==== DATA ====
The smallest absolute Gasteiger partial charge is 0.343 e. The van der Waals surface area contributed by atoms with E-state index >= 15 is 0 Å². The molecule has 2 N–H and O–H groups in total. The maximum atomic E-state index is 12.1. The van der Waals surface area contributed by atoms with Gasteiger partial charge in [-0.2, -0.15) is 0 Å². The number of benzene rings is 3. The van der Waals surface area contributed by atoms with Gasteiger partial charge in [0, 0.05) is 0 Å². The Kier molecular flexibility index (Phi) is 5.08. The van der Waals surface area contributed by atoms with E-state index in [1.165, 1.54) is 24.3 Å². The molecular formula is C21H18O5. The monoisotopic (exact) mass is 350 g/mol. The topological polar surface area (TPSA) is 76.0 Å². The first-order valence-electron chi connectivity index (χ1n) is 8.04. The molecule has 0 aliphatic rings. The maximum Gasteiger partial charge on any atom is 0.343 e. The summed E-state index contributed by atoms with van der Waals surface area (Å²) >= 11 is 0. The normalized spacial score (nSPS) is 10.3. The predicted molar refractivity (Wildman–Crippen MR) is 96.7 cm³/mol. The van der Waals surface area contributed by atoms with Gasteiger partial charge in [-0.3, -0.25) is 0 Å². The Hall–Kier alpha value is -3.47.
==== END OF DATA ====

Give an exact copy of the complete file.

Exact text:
The smallest absolute Gasteiger partial charge is 0.343 e. The van der Waals surface area contributed by atoms with E-state index >= 15 is 0 Å². The molecule has 2 N–H and O–H groups in total. The maximum atomic E-state index is 12.1. The van der Waals surface area contributed by atoms with Gasteiger partial charge in [-0.2, -0.15) is 0 Å². The number of benzene rings is 3. The van der Waals surface area contributed by atoms with Gasteiger partial charge in [0, 0.05) is 0 Å². The Kier molecular flexibility index (Phi) is 5.08. The van der Waals surface area contributed by atoms with E-state index in [1.165, 1.54) is 24.3 Å². The molecular formula is C21H18O5. The monoisotopic (exact) mass is 350 g/mol. The topological polar surface area (TPSA) is 76.0 Å². The first-order valence-electron chi connectivity index (χ1n) is 8.04. The molecule has 0 aliphatic rings. The maximum Gasteiger partial charge on any atom is 0.343 e. The summed E-state index contributed by atoms with van der Waals surface area (Å²) >= 11 is 0. The normalized spacial score (nSPS) is 10.3. The predicted molar refractivity (Wildman–Crippen MR) is 96.7 cm³/mol. The van der Waals surface area contributed by atoms with Gasteiger partial charge in [-0.3, -0.25) is 0 Å². The Hall–Kier alpha value is -3.47.